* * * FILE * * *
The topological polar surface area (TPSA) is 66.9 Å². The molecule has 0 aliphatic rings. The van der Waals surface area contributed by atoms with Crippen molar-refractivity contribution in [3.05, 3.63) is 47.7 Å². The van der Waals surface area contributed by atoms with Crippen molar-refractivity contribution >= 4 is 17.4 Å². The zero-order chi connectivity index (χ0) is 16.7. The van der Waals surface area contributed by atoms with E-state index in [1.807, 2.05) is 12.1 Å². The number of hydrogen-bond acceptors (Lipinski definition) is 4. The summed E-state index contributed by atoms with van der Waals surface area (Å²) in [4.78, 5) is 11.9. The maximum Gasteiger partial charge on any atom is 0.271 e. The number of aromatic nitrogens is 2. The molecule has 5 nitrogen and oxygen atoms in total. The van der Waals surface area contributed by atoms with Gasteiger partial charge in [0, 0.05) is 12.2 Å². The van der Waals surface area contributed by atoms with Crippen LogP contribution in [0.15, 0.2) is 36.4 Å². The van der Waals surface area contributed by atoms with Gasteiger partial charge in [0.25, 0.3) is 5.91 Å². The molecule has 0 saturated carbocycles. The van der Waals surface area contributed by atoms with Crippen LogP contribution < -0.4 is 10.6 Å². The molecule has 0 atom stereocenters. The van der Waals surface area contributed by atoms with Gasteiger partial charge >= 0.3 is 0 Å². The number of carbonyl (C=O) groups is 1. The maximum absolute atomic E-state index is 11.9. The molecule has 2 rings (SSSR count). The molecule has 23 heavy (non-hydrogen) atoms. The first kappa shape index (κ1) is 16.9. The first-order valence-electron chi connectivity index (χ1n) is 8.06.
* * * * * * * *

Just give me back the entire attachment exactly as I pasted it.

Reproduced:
The topological polar surface area (TPSA) is 66.9 Å². The molecule has 0 aliphatic rings. The van der Waals surface area contributed by atoms with Crippen molar-refractivity contribution in [3.05, 3.63) is 47.7 Å². The van der Waals surface area contributed by atoms with Crippen molar-refractivity contribution >= 4 is 17.4 Å². The zero-order chi connectivity index (χ0) is 16.7. The van der Waals surface area contributed by atoms with E-state index in [1.807, 2.05) is 12.1 Å². The number of hydrogen-bond acceptors (Lipinski definition) is 4. The summed E-state index contributed by atoms with van der Waals surface area (Å²) in [4.78, 5) is 11.9. The maximum Gasteiger partial charge on any atom is 0.271 e. The number of aromatic nitrogens is 2. The molecule has 5 nitrogen and oxygen atoms in total. The van der Waals surface area contributed by atoms with Gasteiger partial charge in [0, 0.05) is 12.2 Å². The van der Waals surface area contributed by atoms with Crippen LogP contribution in [0.15, 0.2) is 36.4 Å². The van der Waals surface area contributed by atoms with Gasteiger partial charge in [0.25, 0.3) is 5.91 Å². The molecule has 0 saturated carbocycles. The van der Waals surface area contributed by atoms with Crippen LogP contribution < -0.4 is 10.6 Å². The molecule has 0 atom stereocenters. The van der Waals surface area contributed by atoms with Gasteiger partial charge >= 0.3 is 0 Å². The number of carbonyl (C=O) groups is 1. The maximum absolute atomic E-state index is 11.9. The molecule has 2 rings (SSSR count). The molecule has 23 heavy (non-hydrogen) atoms. The first kappa shape index (κ1) is 16.9. The first-order valence-electron chi connectivity index (χ1n) is 8.06.